Second, the bikers are optimizing performance for 4-6 hour days mostly, while the runners are looking at 20+ hours, followed by a couple weeks of hibernation. The physiology of fatigue resistance is likely similar at both durations and across multiple days, but it’s possible that different mechanisms will be rewarded.
Finally, cyclists wear shorts with perineum protection. This isn’t directly related to training, but I think we could learn a thing or two from how they watch their blind side.
6 lessons (7 if you count the perineum thing), let’s do this!
One: Athletes can excel off less aerobic volume than may be traditionally prescribed.
The three athletes’ weekly averages were far lower than I’d expect: 14.7 hours, 16.2 hours, and 19.7 hours. While that sounds high, cycling is non-impact, so there is no injury limitation. These are professionals who are being paid the big bucks, so if more training would be better for their aerobic systems, they’d probably do it. I had always heard 30+ hour training weeks had to be the norm at that level. This study slaps back at that notion.
The researchers had a mic-drop quote: “This is in line with the fact that even if training volume is considered a key factor of endurance training, increasing already high volume for long periods did not seem to further increase performance.” In other words, more is not better past a certain point. Given that running introduces more stress via mechanical demand, it’s likely that the optimal amount of time doing aerobic running training is much lower. That aligns with what we see in elite athlete practice, demonstrated in this 2022 study in Sports Medicine–Open, which found 450-700 hours of training per year common for world-leading runners, equating to 9 to 14 hours per week (summary article here).
For a trail runner averaging 12-minute miles on tough terrain in Chamonix, the 14.7 hour week would translate to 73.5 weekly miles, and at 10-minute miles, it would be 88 miles weekly. Even applying the cycling totals directly and not considering the impact stress, those numbers are lower than what some training approaches might expect from the world’s best ultra runners.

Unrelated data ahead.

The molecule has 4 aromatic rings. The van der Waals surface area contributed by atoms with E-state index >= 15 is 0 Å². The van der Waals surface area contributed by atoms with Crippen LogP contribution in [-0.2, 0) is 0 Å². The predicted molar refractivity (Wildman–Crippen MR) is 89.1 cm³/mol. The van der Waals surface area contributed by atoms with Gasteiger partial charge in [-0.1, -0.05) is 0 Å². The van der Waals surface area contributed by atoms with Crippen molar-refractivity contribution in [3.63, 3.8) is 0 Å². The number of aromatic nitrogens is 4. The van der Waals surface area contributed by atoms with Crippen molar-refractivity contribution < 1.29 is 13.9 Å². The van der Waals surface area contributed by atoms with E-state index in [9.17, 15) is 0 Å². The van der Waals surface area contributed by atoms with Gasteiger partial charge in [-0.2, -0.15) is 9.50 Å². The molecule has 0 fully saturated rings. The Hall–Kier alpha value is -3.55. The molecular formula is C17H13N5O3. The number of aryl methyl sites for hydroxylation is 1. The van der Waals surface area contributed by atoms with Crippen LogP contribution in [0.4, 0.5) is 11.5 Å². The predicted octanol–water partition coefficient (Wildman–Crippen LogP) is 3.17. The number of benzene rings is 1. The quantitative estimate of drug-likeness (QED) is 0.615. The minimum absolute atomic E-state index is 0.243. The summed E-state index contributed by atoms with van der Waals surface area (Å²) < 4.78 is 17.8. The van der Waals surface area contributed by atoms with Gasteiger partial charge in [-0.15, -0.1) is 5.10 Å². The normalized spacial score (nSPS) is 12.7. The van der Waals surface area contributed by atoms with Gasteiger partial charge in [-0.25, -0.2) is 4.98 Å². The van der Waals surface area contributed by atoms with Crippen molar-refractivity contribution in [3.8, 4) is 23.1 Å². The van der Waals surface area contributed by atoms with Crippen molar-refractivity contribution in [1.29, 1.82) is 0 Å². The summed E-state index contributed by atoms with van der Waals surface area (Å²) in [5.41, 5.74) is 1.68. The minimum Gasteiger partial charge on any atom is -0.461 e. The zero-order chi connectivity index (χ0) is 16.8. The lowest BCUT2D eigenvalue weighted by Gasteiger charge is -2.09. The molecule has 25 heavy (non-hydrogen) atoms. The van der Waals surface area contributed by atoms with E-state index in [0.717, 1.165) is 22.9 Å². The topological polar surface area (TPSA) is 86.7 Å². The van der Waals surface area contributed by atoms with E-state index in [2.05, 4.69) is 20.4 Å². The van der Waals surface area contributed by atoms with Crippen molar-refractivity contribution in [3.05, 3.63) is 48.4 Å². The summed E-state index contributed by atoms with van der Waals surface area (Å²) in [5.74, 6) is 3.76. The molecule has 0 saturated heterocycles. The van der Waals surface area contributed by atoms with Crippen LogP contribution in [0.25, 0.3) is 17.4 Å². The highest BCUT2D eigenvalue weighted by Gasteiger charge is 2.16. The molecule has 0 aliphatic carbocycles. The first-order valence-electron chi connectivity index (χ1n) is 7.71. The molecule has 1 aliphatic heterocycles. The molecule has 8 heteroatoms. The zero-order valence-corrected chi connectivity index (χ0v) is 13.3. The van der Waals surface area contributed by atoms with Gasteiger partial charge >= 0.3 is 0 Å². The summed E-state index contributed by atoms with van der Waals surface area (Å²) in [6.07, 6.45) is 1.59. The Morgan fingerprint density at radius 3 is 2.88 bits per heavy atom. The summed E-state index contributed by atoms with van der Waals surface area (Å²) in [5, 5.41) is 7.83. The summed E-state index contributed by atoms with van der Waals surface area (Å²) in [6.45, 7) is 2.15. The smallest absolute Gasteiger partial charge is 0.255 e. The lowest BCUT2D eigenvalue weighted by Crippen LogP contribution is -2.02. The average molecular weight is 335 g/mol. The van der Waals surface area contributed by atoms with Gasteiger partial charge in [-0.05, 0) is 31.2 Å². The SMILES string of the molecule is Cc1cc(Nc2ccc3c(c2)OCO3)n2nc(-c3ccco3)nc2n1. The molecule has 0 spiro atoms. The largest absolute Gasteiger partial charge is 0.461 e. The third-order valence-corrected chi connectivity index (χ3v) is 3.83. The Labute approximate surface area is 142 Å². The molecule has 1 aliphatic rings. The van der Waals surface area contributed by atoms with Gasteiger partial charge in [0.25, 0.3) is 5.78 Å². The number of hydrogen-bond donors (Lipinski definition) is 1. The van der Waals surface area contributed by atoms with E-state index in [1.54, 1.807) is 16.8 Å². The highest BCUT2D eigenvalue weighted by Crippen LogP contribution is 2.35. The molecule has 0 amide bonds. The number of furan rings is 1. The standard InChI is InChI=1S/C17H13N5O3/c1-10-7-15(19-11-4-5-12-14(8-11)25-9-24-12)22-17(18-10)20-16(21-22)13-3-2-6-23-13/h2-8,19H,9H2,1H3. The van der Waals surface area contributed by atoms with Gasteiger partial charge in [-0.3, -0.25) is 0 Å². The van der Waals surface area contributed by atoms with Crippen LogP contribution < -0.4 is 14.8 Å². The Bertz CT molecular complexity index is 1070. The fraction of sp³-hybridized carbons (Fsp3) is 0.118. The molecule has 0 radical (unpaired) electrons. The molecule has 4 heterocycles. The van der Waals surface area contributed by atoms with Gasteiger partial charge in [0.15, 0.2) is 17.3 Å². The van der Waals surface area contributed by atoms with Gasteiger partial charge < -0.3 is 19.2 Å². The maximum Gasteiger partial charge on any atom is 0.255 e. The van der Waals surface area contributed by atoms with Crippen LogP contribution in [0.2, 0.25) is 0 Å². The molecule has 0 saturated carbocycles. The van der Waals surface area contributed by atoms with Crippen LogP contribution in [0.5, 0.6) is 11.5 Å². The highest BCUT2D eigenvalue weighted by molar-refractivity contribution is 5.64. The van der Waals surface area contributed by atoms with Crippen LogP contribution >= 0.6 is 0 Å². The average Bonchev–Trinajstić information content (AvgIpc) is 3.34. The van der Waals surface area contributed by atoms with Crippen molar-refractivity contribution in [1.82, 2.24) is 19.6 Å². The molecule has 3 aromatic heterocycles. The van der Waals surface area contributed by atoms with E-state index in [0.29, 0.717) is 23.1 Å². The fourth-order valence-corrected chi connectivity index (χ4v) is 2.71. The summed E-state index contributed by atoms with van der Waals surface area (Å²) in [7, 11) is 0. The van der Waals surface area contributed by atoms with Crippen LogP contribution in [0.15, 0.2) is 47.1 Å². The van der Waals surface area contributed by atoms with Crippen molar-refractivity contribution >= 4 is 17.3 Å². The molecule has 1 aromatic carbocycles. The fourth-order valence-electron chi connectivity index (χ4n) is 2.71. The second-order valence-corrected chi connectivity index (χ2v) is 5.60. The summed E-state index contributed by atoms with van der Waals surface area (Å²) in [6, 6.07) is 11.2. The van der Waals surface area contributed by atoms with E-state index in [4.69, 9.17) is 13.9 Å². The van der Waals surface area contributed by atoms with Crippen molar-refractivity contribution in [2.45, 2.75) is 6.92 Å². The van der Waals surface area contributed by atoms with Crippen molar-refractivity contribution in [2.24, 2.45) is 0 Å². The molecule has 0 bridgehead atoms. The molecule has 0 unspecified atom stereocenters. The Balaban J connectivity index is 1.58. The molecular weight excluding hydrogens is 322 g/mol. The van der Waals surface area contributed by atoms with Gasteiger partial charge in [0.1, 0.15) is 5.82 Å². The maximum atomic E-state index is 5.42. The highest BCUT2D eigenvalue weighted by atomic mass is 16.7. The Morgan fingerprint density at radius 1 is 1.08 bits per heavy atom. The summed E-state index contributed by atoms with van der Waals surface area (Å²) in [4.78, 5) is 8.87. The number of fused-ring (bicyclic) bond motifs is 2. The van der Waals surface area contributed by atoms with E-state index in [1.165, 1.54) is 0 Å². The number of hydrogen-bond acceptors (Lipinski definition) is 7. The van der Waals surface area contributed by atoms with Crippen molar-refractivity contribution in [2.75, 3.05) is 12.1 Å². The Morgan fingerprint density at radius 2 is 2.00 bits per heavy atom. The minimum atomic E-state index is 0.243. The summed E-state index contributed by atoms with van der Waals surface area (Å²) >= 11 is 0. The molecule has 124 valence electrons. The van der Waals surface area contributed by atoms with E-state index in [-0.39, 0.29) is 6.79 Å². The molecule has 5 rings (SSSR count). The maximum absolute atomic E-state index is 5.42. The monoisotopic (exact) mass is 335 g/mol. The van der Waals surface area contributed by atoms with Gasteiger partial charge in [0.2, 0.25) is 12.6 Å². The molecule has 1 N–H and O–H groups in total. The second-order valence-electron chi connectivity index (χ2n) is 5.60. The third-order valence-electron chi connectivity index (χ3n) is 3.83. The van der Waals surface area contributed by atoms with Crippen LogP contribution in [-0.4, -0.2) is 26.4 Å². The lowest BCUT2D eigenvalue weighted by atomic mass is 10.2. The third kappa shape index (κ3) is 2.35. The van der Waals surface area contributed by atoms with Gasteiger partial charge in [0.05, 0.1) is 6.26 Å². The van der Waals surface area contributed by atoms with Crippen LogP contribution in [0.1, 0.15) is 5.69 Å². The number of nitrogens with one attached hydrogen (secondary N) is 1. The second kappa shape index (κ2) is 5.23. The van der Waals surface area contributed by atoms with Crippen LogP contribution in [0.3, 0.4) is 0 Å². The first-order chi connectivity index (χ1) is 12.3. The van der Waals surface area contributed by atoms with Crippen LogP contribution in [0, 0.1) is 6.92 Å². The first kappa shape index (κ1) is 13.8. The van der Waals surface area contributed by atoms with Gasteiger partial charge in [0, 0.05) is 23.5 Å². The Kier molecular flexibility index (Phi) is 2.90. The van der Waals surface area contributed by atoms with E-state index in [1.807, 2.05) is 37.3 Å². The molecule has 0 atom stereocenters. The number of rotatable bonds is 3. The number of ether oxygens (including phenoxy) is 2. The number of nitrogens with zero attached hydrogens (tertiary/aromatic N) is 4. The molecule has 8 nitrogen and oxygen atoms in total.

Two: Pulses of bigger training weeks may accrue adaptations without massive chronic stress accumulation across months.
While the overall training volume was not astonishingly high, there were some beastly weeks mixed in. The weekly max training was 27.7 hours, 29.3 hours, and 34.4 hours! It’s possible that the long-term volume totals are designed to best adapt to these big pulses, prioritizing the acute stresses of big workouts and weeks over the chronic stress of high monthly totals.
This aligns partially with what Jim Walmsley has been doing prior to this year’s UTMB. In a week at the end of July, he ran 35 hours with 164 miles and a whopping 64,000 feet of climbing. The week after was a step back to 17 hours, followed by 27 hours. We could be seeing that higher-volume pulses allow for adaptation without overstress for the best athletes in the world.
Three: Up to 90%+ of training can be easy for higher-volume endurance training.
Here’s the best part of the study! The researchers used a 3-zone model to quantify training intensity. Zone 1 (aerobic) was easy training, capped at 85% of 1-hour power. Zone 2 (threshold) training started there and went up to 1-hour power. Zone 3 was everything above that, including VO2 max intervals. The athletes spent a huge proportion of their time in zone 1: 83.6%, 86.7%, and 91.3% (for the higher volume athlete).
This aligns with studies on cross-country skiers and runners. In every endurance sport, it seems to be a prerequisite to spend 80%+ of time in Zone 1 in a 3-zone model, possibly to optimize metabolic processes and fatigue management via cellular level changes. And higher volumes require a bigger emphasis on easy volume.
You know how you hear that easy running is the gateway to fast endurance performances? That’s no longer up for debate–there is no substitute for going very easy.
Four: Pyramidal intensity distribution is how most pro athletes train in the real-world.
Intensity distribution refers to how much time is spent in each of those 3 zones. In Pyramidal training, athletes spend the most in Zone 1, followed by Zone 2, with the least in Zone 3. In Polarized training, athletes still spend the most time in Zone 1, but with a higher quantity of very hard work in Zone 3 and less moderate work in the “gray area” of Zone 2. All 3 athletes were strongly Pyramidal, with ~2-3 times more Zone 2 work than Zone 3 work.